viii SATELLITE ANALYSIS OF TEMPORAL AND SPATIAL CHLOROPH YLL PATTERNS ON THE WEST FLORIDA SHELF (1997-2003) Lisa A. Vanderbloemen ABSTRACT The objective of this dissertation is to gain a be tter understanding of the environmental and climatic effects on the temporal and spatial variability of phytoplankton biomass along the West Florida Shelf (WFS). Chapter 1 examines temporal and spatial patterns in chlorophyll concen trations using satellite data collected between 1997 and 2003. Chlorophyll data derived fro m the SeaWiFS sensor are validated with in-situ data and analyzed. Wind, current, sea surface temperature, river, and rain data are used to better understand the factors resp onsible for the patterns observed in the satellite data. My question is whether the standard OC-4 algorithm is adequate for studying short-term variability of chlorophyll concentration s along the WFS. I will examine temporal and spatial trends using the OC-4 and comp are them to the Carder semianalytical algorithm which uses remote sensing refl ectances at 412nm, 443nm, 490nm, and 555nm to estimate chlorophyll concentrations se parately from CDOM estimates (Carder et al 1999, Hu et al 2003).
ix In Chapters 2 and 3 the potential problems due to C DOM and bottom reflectance are examined. In Chapter 2 I analyze the influence of riverine-induced CDOM. Waterleaving radiances (nLw) are analyzed in an effort t o discriminate true chlorophyll patterns from CDOM-contaminated signals. Chapter 3 examines the impact of bottom reflectance on the satellite signal by using the percentage of remote sensing reflectance at =555 (Rrs(555)) to differentiate between optically shallow w aters and optically deep waters. Optically shallow waters are defined as those with the percentage of Rrs(555) due to bottom reflectance (%bt_555 ) 25%, while optically deep waters have %bt_555 Â£ 25%. These analyses will help assess the validity of the temporal and spatial patterns of chlorophyll concentration observed with the SeaWiFS data described in Chapter 1.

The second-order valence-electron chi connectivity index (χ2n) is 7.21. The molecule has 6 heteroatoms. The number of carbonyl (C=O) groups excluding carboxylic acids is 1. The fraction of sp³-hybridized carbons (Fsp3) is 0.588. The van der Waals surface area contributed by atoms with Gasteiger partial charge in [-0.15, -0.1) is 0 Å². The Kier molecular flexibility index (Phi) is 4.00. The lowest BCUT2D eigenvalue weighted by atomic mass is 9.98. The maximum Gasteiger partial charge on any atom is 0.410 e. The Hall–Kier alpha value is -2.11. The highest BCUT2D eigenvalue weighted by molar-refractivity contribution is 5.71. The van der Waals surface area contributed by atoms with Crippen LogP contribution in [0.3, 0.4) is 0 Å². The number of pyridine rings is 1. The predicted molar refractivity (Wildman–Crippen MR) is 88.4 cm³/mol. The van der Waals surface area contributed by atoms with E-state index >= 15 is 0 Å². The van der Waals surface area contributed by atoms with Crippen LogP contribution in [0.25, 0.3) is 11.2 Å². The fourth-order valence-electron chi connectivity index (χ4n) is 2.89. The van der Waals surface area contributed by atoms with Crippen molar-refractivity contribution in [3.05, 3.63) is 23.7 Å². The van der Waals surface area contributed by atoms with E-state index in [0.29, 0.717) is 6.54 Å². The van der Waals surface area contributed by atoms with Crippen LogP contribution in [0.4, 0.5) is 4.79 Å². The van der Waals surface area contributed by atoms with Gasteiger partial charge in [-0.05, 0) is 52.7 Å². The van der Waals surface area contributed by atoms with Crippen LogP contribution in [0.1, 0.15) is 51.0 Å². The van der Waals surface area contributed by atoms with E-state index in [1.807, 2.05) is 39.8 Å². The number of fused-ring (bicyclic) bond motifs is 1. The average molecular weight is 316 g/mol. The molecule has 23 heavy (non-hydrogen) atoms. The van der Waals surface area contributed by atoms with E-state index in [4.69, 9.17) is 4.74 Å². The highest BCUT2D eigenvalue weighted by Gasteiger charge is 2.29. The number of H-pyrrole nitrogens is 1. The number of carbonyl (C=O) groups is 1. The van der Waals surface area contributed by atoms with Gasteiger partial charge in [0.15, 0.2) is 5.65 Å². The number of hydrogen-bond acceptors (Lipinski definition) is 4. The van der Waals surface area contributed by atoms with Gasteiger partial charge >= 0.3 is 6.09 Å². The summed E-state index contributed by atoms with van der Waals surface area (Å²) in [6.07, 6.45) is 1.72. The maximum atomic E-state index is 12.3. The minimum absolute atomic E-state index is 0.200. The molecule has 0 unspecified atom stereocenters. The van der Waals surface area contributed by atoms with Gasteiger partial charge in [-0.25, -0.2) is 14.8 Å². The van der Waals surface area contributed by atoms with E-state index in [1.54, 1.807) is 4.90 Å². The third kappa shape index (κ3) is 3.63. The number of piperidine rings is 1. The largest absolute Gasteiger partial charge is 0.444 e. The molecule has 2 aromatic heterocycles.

1 INTRODUCTION The objective of this dissertation is to gain a be tter understanding of the environmental and climatic effects on the temporal and spatial variability of phytoplankton biomass along the West Florida Shelf (WFS). Chapter 1 examines temporal and spatial patterns in chlorophyll concen trations using satellite data collected between 1997 and 2003. Chlorophyll data derived fro m the SeaWiFS sensor are validated with in-situ data and analyzed. Wind, current, sea surface temperature profiles, river, and rain data are used to better understand the factors responsible for the patterns observed in the satellite data. NASA considers SeaWiFS ocean color data produced w ith the OC-4 algorithm are Â“climate-qualityÂ” for global analyses. However coastal areas such as the West Florida Shelf frequently fall under the broad categ ory of optical Case II waters (Morel and Prieur 1977) for which past and even present bi o-optical models are inadequate. In Case II waters, chlorophyll concentration estimated from satellite data are contaminated by the color of various non-chlorophyll constituent s such as Colored Dissolved Organic Matter (CDOM), suspended sediments, and frequently also by bottom reflectance. Within the Northeastern Gulf of Mexico (NEGOM), in regions of moderate to high chlorophyll concentration and at times river-i nfluenced, CDOM contribution to the absorption of light may be substantial (Del Castill o el al., 2000; Hu et al 2004). SeaWiFS-estimated chlorophyll concentrations using the Carder semianalytical algorithm